Manitoba adds grizzlies to protected list
By Chinta Puxley, Canadian Press
WINNIPEG — Recent sightings of grizzly bears — extinct from Manitoba for a century — have raised hopes the iconic Canadian mammal may be making a comeback.
They've also prompted the provincial government to add the bears and other extirpated animals such as swift foxes and muskox to the list of species protected under the wildlife act.
Wildlife biologists say the bears have been spotted in the northern part of the province and need more protection against hunters to encourage the animals to settle back in Manitoba.
“When there are so few of them, anything happening to them would be catastrophic,” said Bill Watkins, wildlife biologist with the Conservation Department.
“If you only have two or three bears in the province and one or two of them were poached, then that's the end of the reoccupation. It's important to protect these bears while they're so small in number and hopefully allow them to grow until we hit some sort of critical number for breeding population.”
While the province says increased sightings of the bear are a “good news story,” others say they are a harbinger of climate change and a warning that governments across the country must learn how to deal with new species as traditional habitat is destroyed.
Grizzly bears used to roam across the prairies, including southeast of Winnipeg. The very first European settlers came across the bears, but most of them were gone by the 1800s, Watkins said.
The new bears appear to be coming from Nunavut to look for food but could end up staying, he suggested.
“If we do get grizzly bears back in the north, that's probably the best place for them, because there is no conflict with humans most of the time,” Watkins said. “People in the north are already used to dealing with polar bears so what's another bear?”
Muskox and swift fox haven't been seen in the province yet, but Watkins said populations are rebounding in neighbouring regions so it's possible the animals may move back to Manitoba. The wildlife act helps to protect their habitat and makes it easier to prosecute hunters.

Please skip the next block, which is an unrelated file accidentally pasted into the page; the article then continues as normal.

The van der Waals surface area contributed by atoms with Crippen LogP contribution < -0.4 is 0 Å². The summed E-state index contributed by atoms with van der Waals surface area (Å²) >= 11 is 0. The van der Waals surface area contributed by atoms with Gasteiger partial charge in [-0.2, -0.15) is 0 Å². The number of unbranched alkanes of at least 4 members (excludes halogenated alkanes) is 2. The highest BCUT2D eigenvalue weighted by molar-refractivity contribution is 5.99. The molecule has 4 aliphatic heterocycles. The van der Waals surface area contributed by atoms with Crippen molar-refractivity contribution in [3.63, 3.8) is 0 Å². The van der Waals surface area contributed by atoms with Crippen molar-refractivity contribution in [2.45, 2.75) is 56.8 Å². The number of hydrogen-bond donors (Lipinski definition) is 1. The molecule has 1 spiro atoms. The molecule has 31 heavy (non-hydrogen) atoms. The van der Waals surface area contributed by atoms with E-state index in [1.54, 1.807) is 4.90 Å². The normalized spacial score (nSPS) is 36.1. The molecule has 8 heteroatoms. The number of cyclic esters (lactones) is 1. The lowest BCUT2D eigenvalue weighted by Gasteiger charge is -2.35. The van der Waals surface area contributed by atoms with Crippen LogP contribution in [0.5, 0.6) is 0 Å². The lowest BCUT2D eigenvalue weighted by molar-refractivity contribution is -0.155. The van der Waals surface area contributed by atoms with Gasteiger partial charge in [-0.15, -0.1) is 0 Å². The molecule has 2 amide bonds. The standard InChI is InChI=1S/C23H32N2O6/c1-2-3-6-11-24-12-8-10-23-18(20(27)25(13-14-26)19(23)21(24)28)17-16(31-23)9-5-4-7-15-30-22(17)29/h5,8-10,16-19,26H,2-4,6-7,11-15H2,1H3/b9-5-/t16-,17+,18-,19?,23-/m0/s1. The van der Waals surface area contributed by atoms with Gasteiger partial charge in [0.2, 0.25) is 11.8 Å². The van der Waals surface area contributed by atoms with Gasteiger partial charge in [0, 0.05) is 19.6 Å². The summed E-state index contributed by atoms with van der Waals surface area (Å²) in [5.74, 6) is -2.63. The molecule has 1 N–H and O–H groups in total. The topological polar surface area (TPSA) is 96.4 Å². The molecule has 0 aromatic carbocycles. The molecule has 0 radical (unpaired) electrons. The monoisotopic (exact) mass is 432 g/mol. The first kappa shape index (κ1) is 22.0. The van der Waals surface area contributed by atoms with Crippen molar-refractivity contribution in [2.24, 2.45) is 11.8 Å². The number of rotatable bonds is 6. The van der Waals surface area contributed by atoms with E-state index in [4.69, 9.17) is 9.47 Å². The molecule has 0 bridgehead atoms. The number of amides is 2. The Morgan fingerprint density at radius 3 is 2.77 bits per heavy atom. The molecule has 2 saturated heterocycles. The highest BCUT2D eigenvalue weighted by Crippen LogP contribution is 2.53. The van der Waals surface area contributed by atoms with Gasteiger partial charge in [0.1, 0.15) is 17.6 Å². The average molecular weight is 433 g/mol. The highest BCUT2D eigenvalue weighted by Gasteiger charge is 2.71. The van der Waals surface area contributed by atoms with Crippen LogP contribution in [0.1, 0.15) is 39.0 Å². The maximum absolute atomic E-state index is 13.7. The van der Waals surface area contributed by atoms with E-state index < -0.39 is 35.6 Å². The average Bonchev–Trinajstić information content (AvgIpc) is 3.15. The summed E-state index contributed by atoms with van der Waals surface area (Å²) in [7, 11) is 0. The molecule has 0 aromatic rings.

Gaile Whelan Enns, director of Manitoba Wildlands, said governments around the world will have to adapt as climate change drives species from their traditional habitat. Grizzly bears, which have been known to range for thousands of kilometres, are probably being pushed southward because of changes in permafrost and the growing unpredictability of winter, she said.
“We're going to have species shifting their range because of climate change and potentially being at different, new or greater risk,” she said. “They're trying to get away from one risk so they are shifting their ranges and moving into areas they haven't been.”
Carl Morrison, grizzly bear campaigner with the Sierra Club of Canada, said the bears are particularly threatened in Alberta, where population studies suggest there are fewer of the animals than previously believed. The government has banned an annual grizzly bear hunt for the last number of years, but Sustainable Resources Minister Ted Morton recently mused about lifting it.
Morrison said it makes sense to protect the hulking mammal because they are a so-called “umbrella species.”
“By protecting habitat for grizzlies, you essentially protect a host of other plants and animals that fall under that umbrella of protection,” he said.
The bears are also an indication of the state of the environment, he added. “If you start to see grizzlies blinking out of existence, that speaks to something larger than just the loss of the species.”